Original Letter

                                                            France.

                                                                  7th April, 1918.

 

My Own Maidie:–

It is four o’clock in the afternoon and I have just got back from a good long walk. Dalrymple and I started out at two and we’ve been hiking ever since. Its great to be able to get out in the daytime even if there isn’t anything to be seen but desolation. We walked along an old railway track but the track is only visible in places. The maintaining crew will surely scratch their heads when they are turned loose on that bit of railway. Things have been thrown on that right of way that didn’t come out of the train window. I didn’t see any Land & Waters neatly folded either. Ferris, you’d do anything once, wouldn’t you? It’s great being able to get out during the day and now that Turkey is back its quite practicable as there are two of us on the job daily. Fresh air tastes mighty good after a few hours in a dugout although the one we are in now isn’t as bad as some. At the same time there are occasions when a dugout is not to be despised. Open brackets, I haven’t seen them yet close brackets and knock wood. He knocks wood.

Apart from the walk nothing very interesting, nothing amusing has happened to-day. I am getting like the soldier who when asked the date said “I don’t know. All I know is that it gets light and then after a while it gets dark again”. I think there are quite a lot of chaps feel just that way about it. Personally I think its a fascinating business if it weren’t fatal in so many cases. My chiefest kick against it is that leave isn’t common enough. I’m holding out for weekends and long leave every three months. In time of course it will come to that but they are only getting it organised now. If leave had not stopped when it did I am quite sure that in two or three months it would have been coming around every five months. One leave train from France pulled into Victoria Station and the men never got off. An engine was hitched on the other end and back they went with the best of luck. We had two men on that train and what they have to say about their luck is shocking. But I think that it will open up again in a few weeks. Its got to. Anyway it must be open by July for I have an engagement for the 25th of that month which I am going to keep if I have to cheat. And right now I cannot for the life of me see how I can manage to possess my soul in patience until July. Its three months and eighteen days and – even the eighteen days – well its far too long. Its too bad, Dear, that you are yoked with a man you see only twice a year – and some years not so often. It must make you sick often when you think that you might be settled down and living comfortably at home in Canada instead of rambling around Europe – what d’ya mean rambling? Honest, though Dear, doesn’t it feed you?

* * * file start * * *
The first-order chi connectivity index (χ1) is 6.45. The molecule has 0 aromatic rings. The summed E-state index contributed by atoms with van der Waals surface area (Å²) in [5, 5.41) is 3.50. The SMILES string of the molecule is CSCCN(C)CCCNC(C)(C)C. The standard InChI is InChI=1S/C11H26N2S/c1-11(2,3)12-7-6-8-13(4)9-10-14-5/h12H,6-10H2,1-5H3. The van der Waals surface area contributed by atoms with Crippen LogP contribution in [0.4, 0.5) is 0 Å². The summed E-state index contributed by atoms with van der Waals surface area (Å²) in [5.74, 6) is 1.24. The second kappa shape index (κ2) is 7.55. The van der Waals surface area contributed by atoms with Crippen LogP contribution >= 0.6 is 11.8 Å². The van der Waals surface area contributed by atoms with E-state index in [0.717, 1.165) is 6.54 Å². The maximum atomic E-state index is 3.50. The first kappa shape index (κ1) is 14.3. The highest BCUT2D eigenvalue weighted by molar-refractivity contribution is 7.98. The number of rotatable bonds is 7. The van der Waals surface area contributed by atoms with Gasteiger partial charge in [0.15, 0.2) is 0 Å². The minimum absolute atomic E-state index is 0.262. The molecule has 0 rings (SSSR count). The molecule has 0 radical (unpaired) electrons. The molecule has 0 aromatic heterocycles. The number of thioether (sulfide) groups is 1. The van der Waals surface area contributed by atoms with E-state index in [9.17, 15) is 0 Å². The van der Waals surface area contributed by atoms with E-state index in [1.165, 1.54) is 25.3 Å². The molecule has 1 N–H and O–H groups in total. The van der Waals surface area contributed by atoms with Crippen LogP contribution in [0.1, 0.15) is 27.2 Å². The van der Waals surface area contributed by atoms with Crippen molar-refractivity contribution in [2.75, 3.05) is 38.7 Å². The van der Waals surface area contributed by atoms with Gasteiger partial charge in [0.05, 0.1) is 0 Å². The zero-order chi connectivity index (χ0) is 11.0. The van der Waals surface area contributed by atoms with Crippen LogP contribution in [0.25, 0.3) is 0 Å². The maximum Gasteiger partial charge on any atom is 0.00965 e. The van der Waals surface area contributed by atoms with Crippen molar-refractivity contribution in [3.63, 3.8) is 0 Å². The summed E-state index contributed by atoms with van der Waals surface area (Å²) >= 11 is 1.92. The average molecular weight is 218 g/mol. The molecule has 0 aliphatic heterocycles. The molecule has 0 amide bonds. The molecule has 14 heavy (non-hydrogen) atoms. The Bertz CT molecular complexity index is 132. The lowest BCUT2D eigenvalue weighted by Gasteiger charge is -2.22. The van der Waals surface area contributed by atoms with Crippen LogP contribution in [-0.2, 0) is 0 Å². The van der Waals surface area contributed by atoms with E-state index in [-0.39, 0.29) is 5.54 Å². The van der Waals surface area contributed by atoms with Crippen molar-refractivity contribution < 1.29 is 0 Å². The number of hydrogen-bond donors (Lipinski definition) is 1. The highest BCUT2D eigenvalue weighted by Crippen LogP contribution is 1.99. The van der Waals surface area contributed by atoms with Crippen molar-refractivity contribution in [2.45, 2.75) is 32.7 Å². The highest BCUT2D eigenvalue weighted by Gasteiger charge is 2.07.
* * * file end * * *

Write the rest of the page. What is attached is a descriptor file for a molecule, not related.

Sweetheart, take me in your arms and hold me so tightly that I can’t speak, it must be very, very tight though, otherwise I shall be telling you that I love you to-day so much that I ache with it. I want you, my own, want you more each day, you are all the world to me, Sweetheart.

                                                            Your own

                                                                  Ross

Photographs

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